Nylon is used in many garments, but what can you do if it's too big? Can you shrink it? Let's find out.
If you wear a lot of nylon clothing, you may have wondered if at some point does nylon shrink? It’s a perfectly legit question, especially because it’s known to stretch and breathe with you. If you want to shrink nylon, there are a few things you should know about the first.
As a general rule, nylon does not shrink after washing. In most cases, nylon that does shrink is not actually 100% nylon. If nylon is mixed with other fabrics, creating a nylon blend, you may see this blended material shrink.
What Exactly is Nylon?
Nylon is a synthetic material, also known as a polymer fabric with low breathability. Nylon is easy to stretch, even though some may think it’s a natural fabric. Nylon is more expensive to produce but can be compared to polyester, which is also a synthetic fabric. There is also a rayon spandex blend that can shrink with heat.
How to Shrink Nylon
If you’re a gym rat, chances are you wear nylon a lot (it’s not a bad thing), but you don’t want to only have nylon and polyester clothing in your closet, do you? When trying to shrink nylon, there are a few techniques to try depending on the type of clothing it is:
Although using the washing machine to try and shrink nylon, the washing machine may not do what you are expecting. When the nylon fibers absorb water and start to swell, this causes the fibers to grow, essentially making the fabric smaller. This occurs with most nylon clothing, but every situation is different. As a rule of thumb, washing nylon in very hot water can be problematic unless your ultimate goal is to ensure the nylon fabric shrinks.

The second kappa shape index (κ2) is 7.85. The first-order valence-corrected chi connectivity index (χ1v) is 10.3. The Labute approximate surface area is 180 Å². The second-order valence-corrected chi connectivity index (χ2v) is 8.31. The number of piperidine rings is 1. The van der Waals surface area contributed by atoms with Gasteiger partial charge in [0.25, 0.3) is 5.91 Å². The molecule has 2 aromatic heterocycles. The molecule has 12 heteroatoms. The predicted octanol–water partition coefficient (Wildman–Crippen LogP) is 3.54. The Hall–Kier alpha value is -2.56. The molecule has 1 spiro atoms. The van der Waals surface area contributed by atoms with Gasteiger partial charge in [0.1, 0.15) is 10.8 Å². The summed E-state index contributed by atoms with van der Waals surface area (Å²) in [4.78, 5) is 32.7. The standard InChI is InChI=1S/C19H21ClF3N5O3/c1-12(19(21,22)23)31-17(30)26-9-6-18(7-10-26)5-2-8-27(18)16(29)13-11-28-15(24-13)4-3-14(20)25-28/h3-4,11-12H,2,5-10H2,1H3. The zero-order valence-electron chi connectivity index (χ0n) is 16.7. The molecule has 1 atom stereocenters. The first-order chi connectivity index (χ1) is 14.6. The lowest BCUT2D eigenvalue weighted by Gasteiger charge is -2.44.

It’s important to consider the blend of nylon. For instance, leggings or leggings-type material is usually preshrunk. When using hot water in the washing machine, the movement of the washer may help the fibers shrink a little more. Wash the leggings on a full cycle on the hottest setting and add ammonia. Once the cycle is done, add the item to the dryer on medium heat for 25 minutes. Once the drying cycle is complete, lay them flat to fully air dry.
Another way to shrink nylon is by letting the item soak in hot, boiling water all night. To begin, wash and rinse the fabric, then soak. Do not wring the fabric and air dry. If the fabric is colored, using ammonia can help.
Once you wash nylon, putting the item into a hot dryer will shrink it. Put the dryer on medium-high heat for about 15 minutes. Use 15-minute increments until the item is dry. This is a good way to shrink dresses and shirts. In some cases, nylon can shrink when the heat hits it. When dealing with a nylon and rayon blend, you never know the outcome.
While a spandex nylon blend can stretch when heat is applied, this may not last. Placing it into ice-cold water bypassing the dryer can temporarily shrink the fabric.
With blends of nylon and polyester, putting heat from the iron will shrink fabric on clothing that is too big. There are a few steps to follow. Use cold water in the iron and make sure the setting is hot enough to apply steam from the iron, but do not put it directly onto the fabric. If you are attempting to get the wrinkles out of a nylon jacket, you must use really low heat. Too much heat will result in the jacket being ruined due to melting.
Does nylon shrink in the dryer?
Yes, nylon can shrink in the dryer under the right conditions and using very high heat. 100% nylon clothing is not known to shrink but a little if at all. It can shrink or stretch with other fibers that have nylon blends. Polyester fabrics usually have a combination of nylon and polyester. When washing nylon, using cold water usually helps retain the shape.
One thing to remember is that nylon is very delicate. Pure nylon is very hard to shrink, including jackets blended with polyester. Again, pure nylon does not really shrink but will melt when too much heat is applied. If you are working with 100% nylon, if it does shrink, it won’t be that much.